For the purposes of this article, we’re going to focus heavily on backyard egg laying flocks rather than meat chickens.
That’s a topic for another day (but you get some tips by reading my tutorial here about Raising Meat Chickens).
As an example, egg layers usually need around 16-18% protein in their ration, while broilers need closer to 20-22% protein to grow correctly and maintain their muscle mass.
If you are interested in the full scientific explanation of the nutrients in chicken feed the following articles are very helpful.
Chicken Feed Nutrient Articles:
What’s in Commercial Chicken Feed?
There are three main components in specially formulated chicken feed from the store:
1) Grains (barley, wheat, sorghum, corn, etc.) which make up about 70% of the overall ration.
2) Protein (oilseed meals or meat & bone meals) which makes up about 20% of the ration.
3) Vitamins & Minerals (amino acids and other nutritional additives) which makes up the remaining 10% of the ration.
Since chickens are naturally omniverses, feed is formulated to meet those needs, which is why grains and proteins are needed.
What to Look for in a Pre-Mixed Commercial Chicken Feed
If you suspect your pre-mixed ration isn’t fulfilling your flock’s needs, the first thing you should try is switching it up with other brands, mixes, or even make your own and watch for changed in production, weight & feathers, and your flock’s overall health.
Pay attention to your commercial chicken feed (both the ingredient label and the appearance of the feed) so that you get the best option for your budget.
Here’s a quick look at some of the things to look out for in your chicken feed:
- Corn: while corn isn’t actually bad for chickens, it’s mainly just empty calories. It’s a cheap filler ingredient that shouldn’t make up too high of a percentage of your pre-mixed feed. If corn is a really high percentage of the ingredients in your feed, then chances are your flock might be missing key nutrients.
- Soy: this just isn’t the best protein option for birds. There are many better options out there including: peas, grubs, certain grains, and black soldier flies. It’s not the end of the world if your pre-mixed ration includes some soy, but it’s not the ideal protein source for chickens. Like corn, soy is just a cheap filler option for commercial feed manufactures.
- Complete/Balanced: if your mix says these words, that means that the ration should be all your chickens need to thrive. It should meet all of their daily nutritional requirements without the need to supplement or offer additional minerals.
- Moisture: this is an important thing to look for in your feed to make sure you’re getting the most bang for your buck. If your feed is too high in moisture, not only will it not keep well, but you’re also paying more than you need to for excess water weight.
One major bonus to premixed feeds (if they’re sold in pellet form) is that your flock has no choice but to eat the whole ration in every bite. Homemade chicken feed mixes tend to leave room for chickens to pick through and eat what they want and leave what they don’t, which can not only waste money, but also can leave your flock deprived of valuable minerals.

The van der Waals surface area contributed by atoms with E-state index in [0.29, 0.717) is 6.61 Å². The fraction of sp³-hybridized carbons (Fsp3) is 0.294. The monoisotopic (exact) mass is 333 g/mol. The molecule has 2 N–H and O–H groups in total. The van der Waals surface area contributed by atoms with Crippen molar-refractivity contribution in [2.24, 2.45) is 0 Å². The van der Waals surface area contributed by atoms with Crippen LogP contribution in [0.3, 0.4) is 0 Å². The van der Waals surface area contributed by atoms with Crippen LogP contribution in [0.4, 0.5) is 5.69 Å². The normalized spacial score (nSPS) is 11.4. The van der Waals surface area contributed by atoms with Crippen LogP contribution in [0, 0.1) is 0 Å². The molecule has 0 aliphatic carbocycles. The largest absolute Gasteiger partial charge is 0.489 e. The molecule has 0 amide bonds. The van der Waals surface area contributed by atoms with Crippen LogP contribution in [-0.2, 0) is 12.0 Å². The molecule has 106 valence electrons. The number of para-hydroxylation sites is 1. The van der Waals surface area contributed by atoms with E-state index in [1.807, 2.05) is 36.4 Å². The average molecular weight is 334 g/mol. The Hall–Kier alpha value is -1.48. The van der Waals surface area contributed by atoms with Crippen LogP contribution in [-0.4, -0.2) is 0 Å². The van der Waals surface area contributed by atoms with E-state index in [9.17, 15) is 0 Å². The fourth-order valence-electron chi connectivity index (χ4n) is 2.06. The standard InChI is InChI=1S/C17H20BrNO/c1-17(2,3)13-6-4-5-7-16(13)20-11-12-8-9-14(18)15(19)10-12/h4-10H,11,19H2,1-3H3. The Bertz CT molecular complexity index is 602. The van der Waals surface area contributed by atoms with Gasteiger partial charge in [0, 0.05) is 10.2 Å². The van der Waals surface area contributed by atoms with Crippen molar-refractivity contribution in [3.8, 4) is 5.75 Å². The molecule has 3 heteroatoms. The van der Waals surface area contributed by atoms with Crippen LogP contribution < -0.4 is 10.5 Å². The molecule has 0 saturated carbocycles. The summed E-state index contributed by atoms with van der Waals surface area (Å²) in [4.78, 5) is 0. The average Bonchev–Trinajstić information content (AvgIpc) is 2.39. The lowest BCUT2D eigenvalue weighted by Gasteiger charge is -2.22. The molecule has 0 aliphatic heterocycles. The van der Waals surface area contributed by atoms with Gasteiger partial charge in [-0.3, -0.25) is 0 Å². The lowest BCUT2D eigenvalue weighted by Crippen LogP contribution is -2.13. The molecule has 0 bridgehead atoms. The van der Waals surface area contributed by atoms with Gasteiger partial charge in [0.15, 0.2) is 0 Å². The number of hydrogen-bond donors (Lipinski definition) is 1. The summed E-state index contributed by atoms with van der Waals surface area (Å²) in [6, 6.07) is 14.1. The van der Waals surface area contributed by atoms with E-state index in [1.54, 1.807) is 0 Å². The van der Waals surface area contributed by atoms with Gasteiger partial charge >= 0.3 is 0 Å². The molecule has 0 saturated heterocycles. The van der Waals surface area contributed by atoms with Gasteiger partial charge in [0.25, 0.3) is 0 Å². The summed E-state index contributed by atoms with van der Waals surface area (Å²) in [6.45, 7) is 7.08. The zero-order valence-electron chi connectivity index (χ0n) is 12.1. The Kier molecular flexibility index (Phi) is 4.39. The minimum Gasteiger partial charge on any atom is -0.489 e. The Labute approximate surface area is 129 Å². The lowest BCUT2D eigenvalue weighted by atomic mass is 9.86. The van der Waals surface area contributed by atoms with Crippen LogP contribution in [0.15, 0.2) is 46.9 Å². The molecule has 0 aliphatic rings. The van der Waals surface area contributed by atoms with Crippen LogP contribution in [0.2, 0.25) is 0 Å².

What’s in Homemade Chicken Feed?
Homemade chicken feed has to be cheaper, right? Eh, maybe. But don’t count on it.
In fact, more often than not, by the time you hunt down all the (semi-strange) ingredients you need to build a good homemade chicken feed, it’ll actually cost you more… And if you want to keep your flock healthy and producing well, you must make sure you are feeding them with the proper balance of protein, energy, and nutrients.
My homemade chicken feed recipe & tutorial covers more of the important nutritional details about how to make your own chicken food, but this is the basic formula:
- 30% Wheat
- 30% Corn
- 20% Peas
- 10% Oats
- 10% Fish Meal
- 2% Poultry Nutri–Balancer
- Free-Choice Kelp
- Free-Choice Aragonite
This particular homemade chicken feed recipe is great because it is a flexible chicken feed formula, so you can make a small amount or a large amount. Get the details for this homemade chicken feed recipe here.
Chicken Feed Note: There are websites/books/etc. that turn feeding chickens into rocket science. Admittedly, you DO need to be careful in how you are balancing rations. However, I always go back to the fact that great-Grandma was keeping her flock productive long before there were shiny bags of “Chicken Chow” at the feed store. I do hesitate to overcomplicate the matter.
Also keep in mind that feeding your flock fresh kitchen scraps will add lots of nutrients to their diet as well. Fresh greens help supply vitamins; leftover meat products provide a protein boost; and dried egg shells provide calcium.
While these are great supplements, it’s still super important to make sure your flock is getting a daily dose of everything they need in their regular ration.
If you’re looking for a good source for the ingredients to make your own chicken feed mix, check to see if there’s an Azure Standard drop in your area. Azure sells pre-mixed chicken feed as well.
How to Make Sure Your Chicken Flock Gets the Nutrients They Need
There are plenty of supplements you can offer your chickens if you’re worried they’re not getting what they need through their chicken feed. Supplementing their diet can help boost egg production as well as their overall health.